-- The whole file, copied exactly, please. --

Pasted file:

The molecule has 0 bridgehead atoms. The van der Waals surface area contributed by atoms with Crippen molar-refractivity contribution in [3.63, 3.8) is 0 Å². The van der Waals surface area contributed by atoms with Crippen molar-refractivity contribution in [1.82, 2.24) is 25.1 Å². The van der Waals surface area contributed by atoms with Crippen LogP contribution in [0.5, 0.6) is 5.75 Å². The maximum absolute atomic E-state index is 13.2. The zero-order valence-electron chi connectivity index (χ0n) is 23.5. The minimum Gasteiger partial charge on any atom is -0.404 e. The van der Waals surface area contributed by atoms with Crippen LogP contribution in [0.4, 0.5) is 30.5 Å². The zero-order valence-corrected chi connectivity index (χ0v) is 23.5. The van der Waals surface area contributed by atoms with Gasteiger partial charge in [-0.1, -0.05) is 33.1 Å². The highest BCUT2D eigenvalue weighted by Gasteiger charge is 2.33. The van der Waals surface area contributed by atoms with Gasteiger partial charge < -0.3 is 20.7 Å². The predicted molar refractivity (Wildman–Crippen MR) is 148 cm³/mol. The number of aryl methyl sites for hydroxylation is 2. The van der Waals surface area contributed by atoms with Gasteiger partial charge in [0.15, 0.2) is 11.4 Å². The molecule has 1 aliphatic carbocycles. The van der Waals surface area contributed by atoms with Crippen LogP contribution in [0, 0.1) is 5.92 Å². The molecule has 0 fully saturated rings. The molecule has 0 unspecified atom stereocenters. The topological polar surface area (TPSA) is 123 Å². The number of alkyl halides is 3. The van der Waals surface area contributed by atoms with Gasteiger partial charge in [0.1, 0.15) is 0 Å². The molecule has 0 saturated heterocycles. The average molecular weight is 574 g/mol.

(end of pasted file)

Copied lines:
The molecule has 0 bridgehead atoms. The van der Waals surface area contributed by atoms with Crippen molar-refractivity contribution in [3.63, 3.8) is 0 Å². The van der Waals surface area contributed by atoms with Crippen molar-refractivity contribution in [1.82, 2.24) is 25.1 Å². The van der Waals surface area contributed by atoms with Crippen LogP contribution in [0.5, 0.6) is 5.75 Å². The maximum absolute atomic E-state index is 13.2. The zero-order valence-electron chi connectivity index (χ0n) is 23.5. The minimum Gasteiger partial charge on any atom is -0.404 e. The van der Waals surface area contributed by atoms with Crippen LogP contribution in [0.4, 0.5) is 30.5 Å². The zero-order valence-corrected chi connectivity index (χ0v) is 23.5. The van der Waals surface area contributed by atoms with Gasteiger partial charge in [-0.1, -0.05) is 33.1 Å². The highest BCUT2D eigenvalue weighted by Gasteiger charge is 2.33. The van der Waals surface area contributed by atoms with Gasteiger partial charge < -0.3 is 20.7 Å². The predicted molar refractivity (Wildman–Crippen MR) is 148 cm³/mol. The number of aryl methyl sites for hydroxylation is 2. The van der Waals surface area contributed by atoms with Gasteiger partial charge in [0.15, 0.2) is 11.4 Å². The molecule has 1 aliphatic carbocycles. The van der Waals surface area contributed by atoms with Crippen LogP contribution in [0, 0.1) is 5.92 Å². The molecule has 0 fully saturated rings. The molecule has 0 unspecified atom stereocenters. The topological polar surface area (TPSA) is 123 Å². The number of alkyl halides is 3. The van der Waals surface area contributed by atoms with Gasteiger partial charge in [0.1, 0.15) is 0 Å². The molecule has 0 saturated heterocycles. The average molecular weight is 574 g/mol.